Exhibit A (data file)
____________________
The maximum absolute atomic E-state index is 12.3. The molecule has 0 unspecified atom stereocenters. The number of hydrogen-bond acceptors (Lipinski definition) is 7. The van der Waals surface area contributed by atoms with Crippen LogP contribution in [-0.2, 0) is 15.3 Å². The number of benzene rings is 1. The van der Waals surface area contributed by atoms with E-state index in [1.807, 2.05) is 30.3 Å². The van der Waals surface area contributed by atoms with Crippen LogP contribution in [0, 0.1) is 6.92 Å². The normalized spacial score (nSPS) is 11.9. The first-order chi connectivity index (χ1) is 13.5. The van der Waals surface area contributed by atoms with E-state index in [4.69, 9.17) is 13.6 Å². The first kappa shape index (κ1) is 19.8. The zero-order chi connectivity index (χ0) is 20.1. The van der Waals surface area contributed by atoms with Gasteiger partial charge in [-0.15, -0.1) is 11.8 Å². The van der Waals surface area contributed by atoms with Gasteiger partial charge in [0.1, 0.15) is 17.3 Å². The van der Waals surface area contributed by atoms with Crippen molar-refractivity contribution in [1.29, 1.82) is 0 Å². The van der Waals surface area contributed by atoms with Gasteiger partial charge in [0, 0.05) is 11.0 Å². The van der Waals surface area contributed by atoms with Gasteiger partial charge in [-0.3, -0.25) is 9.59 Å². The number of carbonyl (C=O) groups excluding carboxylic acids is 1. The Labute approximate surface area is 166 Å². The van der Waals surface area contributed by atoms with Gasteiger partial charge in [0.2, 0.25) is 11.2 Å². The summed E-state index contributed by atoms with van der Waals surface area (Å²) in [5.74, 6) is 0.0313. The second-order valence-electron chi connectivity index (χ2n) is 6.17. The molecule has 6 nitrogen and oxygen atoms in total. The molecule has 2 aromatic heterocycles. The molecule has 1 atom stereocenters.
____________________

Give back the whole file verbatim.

The maximum absolute atomic E-state index is 12.3. The molecule has 0 unspecified atom stereocenters. The number of hydrogen-bond acceptors (Lipinski definition) is 7. The van der Waals surface area contributed by atoms with Crippen LogP contribution in [-0.2, 0) is 15.3 Å². The number of benzene rings is 1. The van der Waals surface area contributed by atoms with E-state index in [1.807, 2.05) is 30.3 Å². The van der Waals surface area contributed by atoms with Crippen LogP contribution in [0, 0.1) is 6.92 Å². The normalized spacial score (nSPS) is 11.9. The first-order chi connectivity index (χ1) is 13.5. The van der Waals surface area contributed by atoms with E-state index in [4.69, 9.17) is 13.6 Å². The first kappa shape index (κ1) is 19.8. The zero-order chi connectivity index (χ0) is 20.1. The van der Waals surface area contributed by atoms with Gasteiger partial charge in [-0.15, -0.1) is 11.8 Å². The van der Waals surface area contributed by atoms with Gasteiger partial charge in [0.1, 0.15) is 17.3 Å². The van der Waals surface area contributed by atoms with Crippen molar-refractivity contribution in [1.29, 1.82) is 0 Å². The van der Waals surface area contributed by atoms with Gasteiger partial charge in [0, 0.05) is 11.0 Å². The van der Waals surface area contributed by atoms with Gasteiger partial charge in [-0.3, -0.25) is 9.59 Å². The number of carbonyl (C=O) groups excluding carboxylic acids is 1. The Labute approximate surface area is 166 Å². The van der Waals surface area contributed by atoms with Gasteiger partial charge in [0.2, 0.25) is 11.2 Å². The summed E-state index contributed by atoms with van der Waals surface area (Å²) in [5.74, 6) is 0.0313. The second-order valence-electron chi connectivity index (χ2n) is 6.17. The molecule has 6 nitrogen and oxygen atoms in total. The molecule has 2 aromatic heterocycles. The molecule has 1 atom stereocenters.